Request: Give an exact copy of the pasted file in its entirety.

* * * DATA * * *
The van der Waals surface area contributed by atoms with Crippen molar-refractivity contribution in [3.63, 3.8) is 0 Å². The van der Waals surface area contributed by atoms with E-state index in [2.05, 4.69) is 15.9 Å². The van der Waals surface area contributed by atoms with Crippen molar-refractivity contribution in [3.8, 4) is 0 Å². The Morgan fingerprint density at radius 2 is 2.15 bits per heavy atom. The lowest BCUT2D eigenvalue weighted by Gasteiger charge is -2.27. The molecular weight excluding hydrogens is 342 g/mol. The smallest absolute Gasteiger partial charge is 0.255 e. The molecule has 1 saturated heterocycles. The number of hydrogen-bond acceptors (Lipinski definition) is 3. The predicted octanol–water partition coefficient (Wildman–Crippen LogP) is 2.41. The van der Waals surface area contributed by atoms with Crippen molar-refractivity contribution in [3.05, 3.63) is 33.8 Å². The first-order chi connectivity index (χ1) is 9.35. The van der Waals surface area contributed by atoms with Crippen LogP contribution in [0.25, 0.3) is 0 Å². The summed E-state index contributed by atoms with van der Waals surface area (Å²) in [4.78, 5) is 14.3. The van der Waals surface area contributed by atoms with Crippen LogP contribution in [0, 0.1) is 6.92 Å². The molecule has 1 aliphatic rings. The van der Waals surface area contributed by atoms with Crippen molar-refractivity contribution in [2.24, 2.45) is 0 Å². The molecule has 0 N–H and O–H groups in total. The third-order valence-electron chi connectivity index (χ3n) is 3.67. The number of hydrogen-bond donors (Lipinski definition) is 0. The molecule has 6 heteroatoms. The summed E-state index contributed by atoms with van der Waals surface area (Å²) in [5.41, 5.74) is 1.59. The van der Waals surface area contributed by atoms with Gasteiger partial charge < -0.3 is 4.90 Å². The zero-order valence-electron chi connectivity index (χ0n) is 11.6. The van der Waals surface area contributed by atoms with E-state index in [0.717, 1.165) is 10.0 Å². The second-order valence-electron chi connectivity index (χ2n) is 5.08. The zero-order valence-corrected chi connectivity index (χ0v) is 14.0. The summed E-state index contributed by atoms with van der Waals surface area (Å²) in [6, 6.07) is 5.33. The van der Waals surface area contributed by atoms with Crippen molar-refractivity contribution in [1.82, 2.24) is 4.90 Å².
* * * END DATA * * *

The van der Waals surface area contributed by atoms with Crippen molar-refractivity contribution in [3.63, 3.8) is 0 Å². The van der Waals surface area contributed by atoms with E-state index in [2.05, 4.69) is 15.9 Å². The van der Waals surface area contributed by atoms with Crippen molar-refractivity contribution in [3.8, 4) is 0 Å². The Morgan fingerprint density at radius 2 is 2.15 bits per heavy atom. The lowest BCUT2D eigenvalue weighted by Gasteiger charge is -2.27. The molecular weight excluding hydrogens is 342 g/mol. The smallest absolute Gasteiger partial charge is 0.255 e. The molecule has 1 saturated heterocycles. The number of hydrogen-bond acceptors (Lipinski definition) is 3. The predicted octanol–water partition coefficient (Wildman–Crippen LogP) is 2.41. The van der Waals surface area contributed by atoms with Crippen molar-refractivity contribution in [3.05, 3.63) is 33.8 Å². The first-order chi connectivity index (χ1) is 9.35. The van der Waals surface area contributed by atoms with Crippen LogP contribution in [0.25, 0.3) is 0 Å². The summed E-state index contributed by atoms with van der Waals surface area (Å²) in [4.78, 5) is 14.3. The van der Waals surface area contributed by atoms with Crippen LogP contribution in [0, 0.1) is 6.92 Å². The molecule has 1 aliphatic rings. The van der Waals surface area contributed by atoms with Crippen molar-refractivity contribution in [2.24, 2.45) is 0 Å². The molecule has 0 N–H and O–H groups in total. The third-order valence-electron chi connectivity index (χ3n) is 3.67. The number of hydrogen-bond donors (Lipinski definition) is 0. The molecule has 6 heteroatoms. The summed E-state index contributed by atoms with van der Waals surface area (Å²) in [5.41, 5.74) is 1.59. The van der Waals surface area contributed by atoms with Gasteiger partial charge < -0.3 is 4.90 Å². The zero-order valence-electron chi connectivity index (χ0n) is 11.6. The van der Waals surface area contributed by atoms with E-state index in [0.717, 1.165) is 10.0 Å². The second-order valence-electron chi connectivity index (χ2n) is 5.08. The zero-order valence-corrected chi connectivity index (χ0v) is 14.0. The summed E-state index contributed by atoms with van der Waals surface area (Å²) in [6, 6.07) is 5.33. The van der Waals surface area contributed by atoms with Crippen molar-refractivity contribution in [1.82, 2.24) is 4.90 Å².